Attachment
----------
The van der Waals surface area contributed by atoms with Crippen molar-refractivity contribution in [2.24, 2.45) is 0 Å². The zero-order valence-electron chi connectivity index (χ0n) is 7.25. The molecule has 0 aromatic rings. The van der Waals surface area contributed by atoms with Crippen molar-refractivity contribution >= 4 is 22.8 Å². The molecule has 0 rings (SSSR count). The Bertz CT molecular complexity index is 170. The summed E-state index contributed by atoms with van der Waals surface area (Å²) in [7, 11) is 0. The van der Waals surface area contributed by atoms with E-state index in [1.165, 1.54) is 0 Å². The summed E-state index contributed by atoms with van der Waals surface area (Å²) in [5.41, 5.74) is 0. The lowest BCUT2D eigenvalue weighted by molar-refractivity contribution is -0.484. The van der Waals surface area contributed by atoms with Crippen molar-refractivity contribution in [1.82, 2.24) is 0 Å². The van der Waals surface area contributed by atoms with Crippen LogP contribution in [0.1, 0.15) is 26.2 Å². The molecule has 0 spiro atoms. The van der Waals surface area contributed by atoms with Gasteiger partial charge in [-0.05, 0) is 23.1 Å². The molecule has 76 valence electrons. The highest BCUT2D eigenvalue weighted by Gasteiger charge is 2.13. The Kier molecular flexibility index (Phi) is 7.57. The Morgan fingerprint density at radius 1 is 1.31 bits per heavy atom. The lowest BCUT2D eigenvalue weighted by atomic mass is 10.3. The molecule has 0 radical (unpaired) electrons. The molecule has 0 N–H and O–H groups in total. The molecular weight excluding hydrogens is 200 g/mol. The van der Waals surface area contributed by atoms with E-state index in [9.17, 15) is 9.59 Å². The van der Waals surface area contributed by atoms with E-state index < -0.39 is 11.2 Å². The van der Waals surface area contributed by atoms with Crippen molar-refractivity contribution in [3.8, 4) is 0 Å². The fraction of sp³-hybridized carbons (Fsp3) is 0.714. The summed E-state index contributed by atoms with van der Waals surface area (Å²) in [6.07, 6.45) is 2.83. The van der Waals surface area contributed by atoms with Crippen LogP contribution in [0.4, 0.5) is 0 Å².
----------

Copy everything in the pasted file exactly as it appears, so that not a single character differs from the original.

The van der Waals surface area contributed by atoms with Crippen molar-refractivity contribution in [2.24, 2.45) is 0 Å². The zero-order valence-electron chi connectivity index (χ0n) is 7.25. The molecule has 0 aromatic rings. The van der Waals surface area contributed by atoms with Crippen molar-refractivity contribution >= 4 is 22.8 Å². The molecule has 0 rings (SSSR count). The Bertz CT molecular complexity index is 170. The summed E-state index contributed by atoms with van der Waals surface area (Å²) in [7, 11) is 0. The van der Waals surface area contributed by atoms with E-state index in [1.165, 1.54) is 0 Å². The summed E-state index contributed by atoms with van der Waals surface area (Å²) in [5.41, 5.74) is 0. The lowest BCUT2D eigenvalue weighted by molar-refractivity contribution is -0.484. The van der Waals surface area contributed by atoms with Crippen molar-refractivity contribution in [1.82, 2.24) is 0 Å². The van der Waals surface area contributed by atoms with Crippen LogP contribution in [0.1, 0.15) is 26.2 Å². The molecule has 0 spiro atoms. The van der Waals surface area contributed by atoms with Gasteiger partial charge in [-0.05, 0) is 23.1 Å². The molecule has 76 valence electrons. The highest BCUT2D eigenvalue weighted by Gasteiger charge is 2.13. The Kier molecular flexibility index (Phi) is 7.57. The Morgan fingerprint density at radius 1 is 1.31 bits per heavy atom. The lowest BCUT2D eigenvalue weighted by atomic mass is 10.3. The molecule has 0 radical (unpaired) electrons. The molecule has 0 N–H and O–H groups in total. The molecular weight excluding hydrogens is 200 g/mol. The van der Waals surface area contributed by atoms with E-state index in [9.17, 15) is 9.59 Å². The van der Waals surface area contributed by atoms with E-state index < -0.39 is 11.2 Å². The van der Waals surface area contributed by atoms with Crippen molar-refractivity contribution in [3.8, 4) is 0 Å². The fraction of sp³-hybridized carbons (Fsp3) is 0.714. The summed E-state index contributed by atoms with van der Waals surface area (Å²) in [6.07, 6.45) is 2.83. The van der Waals surface area contributed by atoms with Crippen LogP contribution in [0.4, 0.5) is 0 Å².